A government deficit for the purpose of funding a tax cut for those with high propensity to save has a much different impact on interest rates than the a deficit of similar magnitude who purpose is to fund an increase in social or defense spending. When the Federal government sells bonds and uses the proceeds to cut taxes on the wealthy, who in turn now have more money to lend, the net effect is to push down interest rates. This is especially true when the central banks are the buyers of much of the government debt.

As long as there is a much greater supply of loanable funds than the demand for them in the risk-free credit market, risk-free and near risk-free interest rates should remain low. Attempts by the Federal Reserve to push risk-free rates higher than what supply and demand would otherwise indicate, will only result in weaker economic activity. Lower rates are by far the best environment for leveraged ETNs such as CEFL.

Some readers have asked to see the details of my dividend calculations. I have changed my procedure, and now use the contribution by component method. It should give the exact same result as my previous method that could be called the total imputed dividends divided by the number of shares outstanding method. An example of that methodology using actual numbers can be seen in the article " MORL Yielding 24.7% Based On Projected June Dividend." In the total imputed dividends divided by the number of shares outstanding methodology, the number of shares outstanding appears both as a numerator and a denominator. Thus, the same result can be obtained by using the contribution by component method.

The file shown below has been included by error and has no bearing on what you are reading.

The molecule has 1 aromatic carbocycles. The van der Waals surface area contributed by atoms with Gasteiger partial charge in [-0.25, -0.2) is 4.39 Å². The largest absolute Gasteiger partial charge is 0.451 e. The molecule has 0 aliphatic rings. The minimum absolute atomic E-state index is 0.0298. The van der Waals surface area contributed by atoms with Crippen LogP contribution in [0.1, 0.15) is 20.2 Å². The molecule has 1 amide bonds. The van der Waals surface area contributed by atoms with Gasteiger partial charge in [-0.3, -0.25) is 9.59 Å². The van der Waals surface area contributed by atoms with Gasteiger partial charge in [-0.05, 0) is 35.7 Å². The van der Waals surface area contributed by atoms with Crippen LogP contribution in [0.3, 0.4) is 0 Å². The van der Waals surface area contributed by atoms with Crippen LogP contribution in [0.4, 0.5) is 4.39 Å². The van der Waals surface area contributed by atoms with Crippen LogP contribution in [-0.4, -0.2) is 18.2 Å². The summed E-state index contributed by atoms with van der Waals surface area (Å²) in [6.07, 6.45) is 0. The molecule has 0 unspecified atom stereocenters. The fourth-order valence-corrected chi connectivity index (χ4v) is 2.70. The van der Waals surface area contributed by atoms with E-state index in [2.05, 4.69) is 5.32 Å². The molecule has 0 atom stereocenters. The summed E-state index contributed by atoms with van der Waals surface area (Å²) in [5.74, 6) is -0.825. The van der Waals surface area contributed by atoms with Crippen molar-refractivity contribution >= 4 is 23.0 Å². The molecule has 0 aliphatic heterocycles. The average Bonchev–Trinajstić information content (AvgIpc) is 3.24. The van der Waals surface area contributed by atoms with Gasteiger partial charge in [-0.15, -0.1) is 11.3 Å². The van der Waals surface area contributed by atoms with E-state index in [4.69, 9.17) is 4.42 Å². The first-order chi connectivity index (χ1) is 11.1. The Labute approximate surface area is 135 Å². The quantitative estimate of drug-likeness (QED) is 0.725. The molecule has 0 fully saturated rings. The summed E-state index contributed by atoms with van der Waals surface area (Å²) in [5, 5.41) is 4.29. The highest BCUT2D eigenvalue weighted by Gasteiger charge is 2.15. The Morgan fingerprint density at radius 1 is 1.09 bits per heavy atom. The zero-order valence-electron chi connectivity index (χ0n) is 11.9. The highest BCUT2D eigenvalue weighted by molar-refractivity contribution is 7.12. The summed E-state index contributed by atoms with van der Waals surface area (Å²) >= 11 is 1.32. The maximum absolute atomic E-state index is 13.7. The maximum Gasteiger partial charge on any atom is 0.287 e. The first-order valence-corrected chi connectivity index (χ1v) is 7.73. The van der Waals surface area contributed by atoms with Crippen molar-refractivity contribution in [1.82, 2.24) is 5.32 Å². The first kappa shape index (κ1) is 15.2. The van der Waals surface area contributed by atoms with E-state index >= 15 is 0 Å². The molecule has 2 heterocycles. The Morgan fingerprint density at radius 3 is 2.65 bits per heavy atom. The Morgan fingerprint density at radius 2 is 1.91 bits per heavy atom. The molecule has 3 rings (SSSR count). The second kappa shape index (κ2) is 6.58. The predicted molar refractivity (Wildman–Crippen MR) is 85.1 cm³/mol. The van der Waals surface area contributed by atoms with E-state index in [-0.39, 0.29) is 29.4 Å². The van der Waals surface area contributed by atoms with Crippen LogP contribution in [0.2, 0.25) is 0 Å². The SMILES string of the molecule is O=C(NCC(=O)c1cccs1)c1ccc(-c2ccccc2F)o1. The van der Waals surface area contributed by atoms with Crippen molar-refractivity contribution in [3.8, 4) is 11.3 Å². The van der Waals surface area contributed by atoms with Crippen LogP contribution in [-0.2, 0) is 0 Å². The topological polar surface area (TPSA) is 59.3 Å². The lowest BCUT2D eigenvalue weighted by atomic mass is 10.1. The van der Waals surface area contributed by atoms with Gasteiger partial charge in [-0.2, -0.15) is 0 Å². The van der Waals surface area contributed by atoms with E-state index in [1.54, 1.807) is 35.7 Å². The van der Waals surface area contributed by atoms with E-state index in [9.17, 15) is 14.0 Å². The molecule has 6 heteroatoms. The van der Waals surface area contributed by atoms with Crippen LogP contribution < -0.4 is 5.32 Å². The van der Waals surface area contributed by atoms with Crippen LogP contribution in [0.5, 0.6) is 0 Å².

Closed-end funds typically trade at either discounts or premiums to book value. On balance, there is a slight bias towards discounts. Because of significant changes in the composition of the index, comparisons of aggregate discounts to book value from previous years are not very meaningful.

In attempting to find an explanation for the discount to book values that the closed-end funds that comprise CEFL and YYY are trading at, I considered two possible factors. One concern with many closed-end funds is that their dividends include a significant amount of return of capital. I ran a regression analysis to determine if there was any correlation between the proportion of the dividend paid by a closed-end fund that represents a return of capital and the discount to book value that the closed-end fund is trading at. For the 30 closed-end funds that comprise the index CEFL is based on, there was no statistically significant relationship.

For many securities other than closed-end funds, such as common stocks, discounts or premiums to book values are logically based on the business prospects for companies. Thus, Alphabet (NASDAQ: GOOG) (NASDAQ: GOOGL) trades at significant premium to book value, while Peabody Energy (NYSE: BTU) trades at a significant discount to book value, reflecting differing market perceptions of the future prospects for those companies. Alphabet trades at approximately 5X book value while BTU trades at about one-fifth of book value. In my article, mREITs Impacted By Enormous Price To Book Swing - MORL Yielding 27.6%, I discussed the large discounts to book value that mREITs such as American Capital Agency Corp. (NASDAQ: AGNC) are trading at. The logic behind mREITs such as AGNC trading at significant discounts to book value is primarily based on the possible impacts of higher future interest rates.